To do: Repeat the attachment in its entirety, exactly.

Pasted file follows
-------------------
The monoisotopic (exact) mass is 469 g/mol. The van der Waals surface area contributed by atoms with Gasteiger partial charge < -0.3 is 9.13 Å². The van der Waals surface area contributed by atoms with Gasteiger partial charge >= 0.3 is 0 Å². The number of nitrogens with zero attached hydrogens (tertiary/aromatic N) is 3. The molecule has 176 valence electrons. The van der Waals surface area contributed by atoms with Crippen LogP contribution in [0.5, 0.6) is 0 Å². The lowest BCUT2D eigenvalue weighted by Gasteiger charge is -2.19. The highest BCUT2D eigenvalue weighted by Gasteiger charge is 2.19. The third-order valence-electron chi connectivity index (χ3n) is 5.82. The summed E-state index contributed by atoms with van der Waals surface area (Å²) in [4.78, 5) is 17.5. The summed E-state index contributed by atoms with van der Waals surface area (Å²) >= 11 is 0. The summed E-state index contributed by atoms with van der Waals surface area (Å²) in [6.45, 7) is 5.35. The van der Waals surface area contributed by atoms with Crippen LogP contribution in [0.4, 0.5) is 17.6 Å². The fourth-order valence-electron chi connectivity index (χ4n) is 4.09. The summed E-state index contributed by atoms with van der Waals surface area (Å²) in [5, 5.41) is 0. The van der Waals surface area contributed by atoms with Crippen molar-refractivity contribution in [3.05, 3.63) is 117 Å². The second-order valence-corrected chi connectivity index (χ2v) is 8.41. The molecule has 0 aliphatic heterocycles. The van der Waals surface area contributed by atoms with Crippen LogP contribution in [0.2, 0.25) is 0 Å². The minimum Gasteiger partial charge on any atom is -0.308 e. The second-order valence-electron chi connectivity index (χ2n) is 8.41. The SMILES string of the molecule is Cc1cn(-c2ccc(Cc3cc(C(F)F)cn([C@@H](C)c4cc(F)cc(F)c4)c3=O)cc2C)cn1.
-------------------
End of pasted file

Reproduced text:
The monoisotopic (exact) mass is 469 g/mol. The van der Waals surface area contributed by atoms with Gasteiger partial charge < -0.3 is 9.13 Å². The van der Waals surface area contributed by atoms with Gasteiger partial charge >= 0.3 is 0 Å². The number of nitrogens with zero attached hydrogens (tertiary/aromatic N) is 3. The molecule has 176 valence electrons. The van der Waals surface area contributed by atoms with Crippen LogP contribution in [0.5, 0.6) is 0 Å². The lowest BCUT2D eigenvalue weighted by Gasteiger charge is -2.19. The highest BCUT2D eigenvalue weighted by Gasteiger charge is 2.19. The third-order valence-electron chi connectivity index (χ3n) is 5.82. The summed E-state index contributed by atoms with van der Waals surface area (Å²) in [4.78, 5) is 17.5. The summed E-state index contributed by atoms with van der Waals surface area (Å²) >= 11 is 0. The summed E-state index contributed by atoms with van der Waals surface area (Å²) in [6.45, 7) is 5.35. The van der Waals surface area contributed by atoms with Crippen LogP contribution in [0.4, 0.5) is 17.6 Å². The fourth-order valence-electron chi connectivity index (χ4n) is 4.09. The summed E-state index contributed by atoms with van der Waals surface area (Å²) in [5, 5.41) is 0. The van der Waals surface area contributed by atoms with Crippen molar-refractivity contribution in [3.05, 3.63) is 117 Å². The second-order valence-corrected chi connectivity index (χ2v) is 8.41. The molecule has 0 aliphatic heterocycles. The van der Waals surface area contributed by atoms with Crippen LogP contribution in [0.2, 0.25) is 0 Å². The minimum Gasteiger partial charge on any atom is -0.308 e. The second-order valence-electron chi connectivity index (χ2n) is 8.41. The SMILES string of the molecule is Cc1cn(-c2ccc(Cc3cc(C(F)F)cn([C@@H](C)c4cc(F)cc(F)c4)c3=O)cc2C)cn1.